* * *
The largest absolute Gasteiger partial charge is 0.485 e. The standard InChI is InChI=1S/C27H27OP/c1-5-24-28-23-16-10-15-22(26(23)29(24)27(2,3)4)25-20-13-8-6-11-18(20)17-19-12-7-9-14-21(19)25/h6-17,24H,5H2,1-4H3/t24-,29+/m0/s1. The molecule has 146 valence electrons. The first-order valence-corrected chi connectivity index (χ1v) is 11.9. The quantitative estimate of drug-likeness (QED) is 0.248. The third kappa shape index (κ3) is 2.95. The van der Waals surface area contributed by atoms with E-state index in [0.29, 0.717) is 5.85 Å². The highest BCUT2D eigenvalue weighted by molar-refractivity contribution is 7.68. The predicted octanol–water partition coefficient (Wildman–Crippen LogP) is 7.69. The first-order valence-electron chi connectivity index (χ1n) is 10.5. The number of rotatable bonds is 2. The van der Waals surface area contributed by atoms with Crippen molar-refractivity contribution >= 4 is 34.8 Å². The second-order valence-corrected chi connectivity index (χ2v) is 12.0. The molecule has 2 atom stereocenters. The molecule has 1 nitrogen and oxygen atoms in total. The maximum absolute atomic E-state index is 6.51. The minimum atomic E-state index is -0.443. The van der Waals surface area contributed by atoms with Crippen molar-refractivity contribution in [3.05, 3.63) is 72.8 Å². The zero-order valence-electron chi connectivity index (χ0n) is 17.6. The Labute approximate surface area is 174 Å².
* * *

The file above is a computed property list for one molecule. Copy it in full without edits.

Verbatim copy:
The largest absolute Gasteiger partial charge is 0.485 e. The standard InChI is InChI=1S/C27H27OP/c1-5-24-28-23-16-10-15-22(26(23)29(24)27(2,3)4)25-20-13-8-6-11-18(20)17-19-12-7-9-14-21(19)25/h6-17,24H,5H2,1-4H3/t24-,29+/m0/s1. The molecule has 146 valence electrons. The first-order valence-corrected chi connectivity index (χ1v) is 11.9. The quantitative estimate of drug-likeness (QED) is 0.248. The third kappa shape index (κ3) is 2.95. The van der Waals surface area contributed by atoms with E-state index in [0.29, 0.717) is 5.85 Å². The highest BCUT2D eigenvalue weighted by molar-refractivity contribution is 7.68. The predicted octanol–water partition coefficient (Wildman–Crippen LogP) is 7.69. The first-order valence-electron chi connectivity index (χ1n) is 10.5. The number of rotatable bonds is 2. The van der Waals surface area contributed by atoms with Crippen molar-refractivity contribution >= 4 is 34.8 Å². The second-order valence-corrected chi connectivity index (χ2v) is 12.0. The molecule has 2 atom stereocenters. The molecule has 1 nitrogen and oxygen atoms in total. The maximum absolute atomic E-state index is 6.51. The minimum atomic E-state index is -0.443. The van der Waals surface area contributed by atoms with Crippen molar-refractivity contribution in [3.05, 3.63) is 72.8 Å². The zero-order valence-electron chi connectivity index (χ0n) is 17.6. The Labute approximate surface area is 174 Å².